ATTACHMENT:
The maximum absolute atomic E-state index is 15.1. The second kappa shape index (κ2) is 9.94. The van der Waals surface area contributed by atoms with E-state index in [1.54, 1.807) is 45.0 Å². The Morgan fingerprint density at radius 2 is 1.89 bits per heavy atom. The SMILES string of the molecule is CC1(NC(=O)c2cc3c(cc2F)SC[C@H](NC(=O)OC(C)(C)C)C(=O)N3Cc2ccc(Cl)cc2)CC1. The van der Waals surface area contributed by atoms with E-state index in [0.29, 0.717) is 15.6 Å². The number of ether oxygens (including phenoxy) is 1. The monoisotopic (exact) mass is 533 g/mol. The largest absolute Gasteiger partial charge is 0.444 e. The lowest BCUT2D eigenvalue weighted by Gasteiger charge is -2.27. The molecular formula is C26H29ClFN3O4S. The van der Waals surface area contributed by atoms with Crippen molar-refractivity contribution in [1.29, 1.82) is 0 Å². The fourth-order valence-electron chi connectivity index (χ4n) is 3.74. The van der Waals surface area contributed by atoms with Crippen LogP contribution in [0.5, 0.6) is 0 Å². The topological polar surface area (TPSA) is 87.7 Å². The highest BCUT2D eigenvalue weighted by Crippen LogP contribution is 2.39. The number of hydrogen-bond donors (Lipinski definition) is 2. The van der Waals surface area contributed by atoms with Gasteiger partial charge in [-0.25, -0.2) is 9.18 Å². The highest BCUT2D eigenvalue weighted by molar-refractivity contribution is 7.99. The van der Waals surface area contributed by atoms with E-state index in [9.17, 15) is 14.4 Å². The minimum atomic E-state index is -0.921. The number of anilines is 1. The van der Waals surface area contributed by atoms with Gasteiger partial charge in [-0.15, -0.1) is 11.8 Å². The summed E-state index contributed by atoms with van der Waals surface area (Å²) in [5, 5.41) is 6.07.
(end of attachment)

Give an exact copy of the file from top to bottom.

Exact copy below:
The maximum absolute atomic E-state index is 15.1. The second kappa shape index (κ2) is 9.94. The van der Waals surface area contributed by atoms with E-state index in [1.54, 1.807) is 45.0 Å². The Morgan fingerprint density at radius 2 is 1.89 bits per heavy atom. The SMILES string of the molecule is CC1(NC(=O)c2cc3c(cc2F)SC[C@H](NC(=O)OC(C)(C)C)C(=O)N3Cc2ccc(Cl)cc2)CC1. The van der Waals surface area contributed by atoms with E-state index in [0.29, 0.717) is 15.6 Å². The number of ether oxygens (including phenoxy) is 1. The monoisotopic (exact) mass is 533 g/mol. The largest absolute Gasteiger partial charge is 0.444 e. The lowest BCUT2D eigenvalue weighted by Gasteiger charge is -2.27. The molecular formula is C26H29ClFN3O4S. The van der Waals surface area contributed by atoms with Crippen molar-refractivity contribution in [1.29, 1.82) is 0 Å². The fourth-order valence-electron chi connectivity index (χ4n) is 3.74. The van der Waals surface area contributed by atoms with Crippen LogP contribution in [0.5, 0.6) is 0 Å². The topological polar surface area (TPSA) is 87.7 Å². The highest BCUT2D eigenvalue weighted by Crippen LogP contribution is 2.39. The number of hydrogen-bond donors (Lipinski definition) is 2. The van der Waals surface area contributed by atoms with Gasteiger partial charge in [-0.25, -0.2) is 9.18 Å². The highest BCUT2D eigenvalue weighted by molar-refractivity contribution is 7.99. The van der Waals surface area contributed by atoms with E-state index in [9.17, 15) is 14.4 Å². The minimum atomic E-state index is -0.921. The number of anilines is 1. The van der Waals surface area contributed by atoms with Gasteiger partial charge in [-0.15, -0.1) is 11.8 Å². The summed E-state index contributed by atoms with van der Waals surface area (Å²) in [5, 5.41) is 6.07.